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Six confirmed tornadoes in Mid-Atlantic tornado outbreak

The National Weather Service confirmed six tornadoes early Friday morning including in Maryland and Virginia.

WASHINGTON — It is unprecedented.  That's what meteorologists are saying about a tornado outbreak in February in the Mid-Atlantic.  The National Weather Service confirmed 6 tornadoes on Friday, February 7,  spanning from Virginia to Maryland.   Five of the six tornadoes struck Maryland.  The National Weather Service stated that prior to February 7, only four tornadoes had ever struck Maryland in February since 1950. 

There were also more than 220 reports of severe weather reports from Virginia, Maryland, Pennsylvania, Delaware and New Jersey.

It was a violent two hour weather span during the tornado outbreak that started in Virginia.  No one died in the tornadoes, but one person was injured from straight line winds near Redgate in southern Maryland. 

Tornado Outbreak Timeline 

1.  Leesburg, VA   7:23 a.m. EF-0 (estimated winds: 85 mph)
2. Dickerson, MD 7:28 a.m. EF-1 (estimated winds: 95 mph)
3. Boyds/Germantown, MD 7: 28 a.m. EF-0 (estimated winds: 80 mph)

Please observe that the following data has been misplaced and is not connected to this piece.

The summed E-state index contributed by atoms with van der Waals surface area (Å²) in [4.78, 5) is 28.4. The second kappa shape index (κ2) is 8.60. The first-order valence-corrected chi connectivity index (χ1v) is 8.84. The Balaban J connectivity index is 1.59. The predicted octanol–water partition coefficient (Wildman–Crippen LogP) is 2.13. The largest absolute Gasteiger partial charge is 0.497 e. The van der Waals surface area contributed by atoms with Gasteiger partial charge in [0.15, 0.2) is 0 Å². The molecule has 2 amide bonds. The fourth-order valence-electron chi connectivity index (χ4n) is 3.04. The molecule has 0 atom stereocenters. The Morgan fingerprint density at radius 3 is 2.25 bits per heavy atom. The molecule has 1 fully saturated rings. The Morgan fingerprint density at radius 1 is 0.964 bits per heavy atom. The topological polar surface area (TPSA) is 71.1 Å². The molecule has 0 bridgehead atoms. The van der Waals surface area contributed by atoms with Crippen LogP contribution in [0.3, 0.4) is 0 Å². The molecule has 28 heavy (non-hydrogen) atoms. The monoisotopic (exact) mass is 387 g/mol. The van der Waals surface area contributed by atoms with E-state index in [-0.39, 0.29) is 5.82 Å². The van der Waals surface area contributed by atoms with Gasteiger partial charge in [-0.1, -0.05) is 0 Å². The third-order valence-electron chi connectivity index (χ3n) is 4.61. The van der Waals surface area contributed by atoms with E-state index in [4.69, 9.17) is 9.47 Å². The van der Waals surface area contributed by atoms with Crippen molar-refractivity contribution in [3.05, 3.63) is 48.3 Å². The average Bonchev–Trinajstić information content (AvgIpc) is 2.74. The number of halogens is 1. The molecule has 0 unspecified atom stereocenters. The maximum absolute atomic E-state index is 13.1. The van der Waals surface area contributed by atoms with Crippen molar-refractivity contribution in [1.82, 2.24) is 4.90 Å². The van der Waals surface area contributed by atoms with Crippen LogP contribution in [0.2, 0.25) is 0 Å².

4. Monrovia, MD 7:44 a.m. EF-1 (estimated winds: 105 mph)
5. Westminster/Manchester, MD  8:03 a.m. MD EF-1 (estimated winds:90 mph)
6. Elkton, MD 9:39 a.m.   EF-1 (estimated winds: 100 mph)

Why Did These Tornadoes Happen?

In short, here's why we saw severe weather break out:  1. warm, humid air in place, 2. very strong jet stream, 3.  wind sheer, 4. strong low pressure system.  All of those dynamics came together to produce an unstable atmosphere. 

Warm and humid air was in place. The jet stream ,(atmospheric river of air), was very strong, helping to produce lift.  The National Weather Service referred to this as an extreme jet stream, because winds were nearly 200 mph (higher up in the atmosphere).  The low pressure system was getting stronger as it moved across the area. Between the low pressure and the jet stream, there was a sufficient amount of wind sheer. It gave the storms enough spin to get tornadic activity going. 


Here are more details about the tornadoes that struck the region. 

Leesburg: The National Weather Service has confirmed an EF-0 tornado Friday morning in Leesburg.


RELATED: Tornado causes widespread damage across Leesburg

Montgomery County: The National Weather Service has confirmed two tornadoes in Montgomery County.


RELATED: Oh No! Dozens of puppies are shaken up after tornado damages their training center

Frederick County: Another EF-1 confirmed in Frederick county Maryland Friday morning.


Most damage reports have come from Loudoun and Montgomery counties. No major injuries have been reported, but some homes, apartments, and cars sustained significant damage.

Credit: WUSA
Enhanced Fujita Scale